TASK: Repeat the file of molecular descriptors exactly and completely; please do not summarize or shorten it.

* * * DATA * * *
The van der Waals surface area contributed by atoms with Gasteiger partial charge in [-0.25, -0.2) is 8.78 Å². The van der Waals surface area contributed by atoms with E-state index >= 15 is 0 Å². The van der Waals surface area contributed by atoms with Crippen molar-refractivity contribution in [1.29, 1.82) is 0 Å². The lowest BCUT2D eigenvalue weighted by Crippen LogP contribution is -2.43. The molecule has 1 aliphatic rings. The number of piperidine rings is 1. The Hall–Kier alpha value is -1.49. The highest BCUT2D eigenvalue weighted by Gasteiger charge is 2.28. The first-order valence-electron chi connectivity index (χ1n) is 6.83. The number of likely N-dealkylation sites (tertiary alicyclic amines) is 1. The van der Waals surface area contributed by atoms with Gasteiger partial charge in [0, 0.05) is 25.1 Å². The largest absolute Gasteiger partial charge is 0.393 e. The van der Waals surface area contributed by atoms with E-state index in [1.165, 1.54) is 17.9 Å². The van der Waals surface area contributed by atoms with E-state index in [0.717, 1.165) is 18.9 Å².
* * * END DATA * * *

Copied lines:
The van der Waals surface area contributed by atoms with Gasteiger partial charge in [-0.25, -0.2) is 8.78 Å². The van der Waals surface area contributed by atoms with E-state index >= 15 is 0 Å². The van der Waals surface area contributed by atoms with Crippen molar-refractivity contribution in [1.29, 1.82) is 0 Å². The lowest BCUT2D eigenvalue weighted by Crippen LogP contribution is -2.43. The molecule has 1 aliphatic rings. The number of piperidine rings is 1. The Hall–Kier alpha value is -1.49. The highest BCUT2D eigenvalue weighted by Gasteiger charge is 2.28. The first-order valence-electron chi connectivity index (χ1n) is 6.83. The number of likely N-dealkylation sites (tertiary alicyclic amines) is 1. The van der Waals surface area contributed by atoms with Gasteiger partial charge in [0, 0.05) is 25.1 Å². The largest absolute Gasteiger partial charge is 0.393 e. The van der Waals surface area contributed by atoms with E-state index in [1.165, 1.54) is 17.9 Å². The van der Waals surface area contributed by atoms with E-state index in [0.717, 1.165) is 18.9 Å².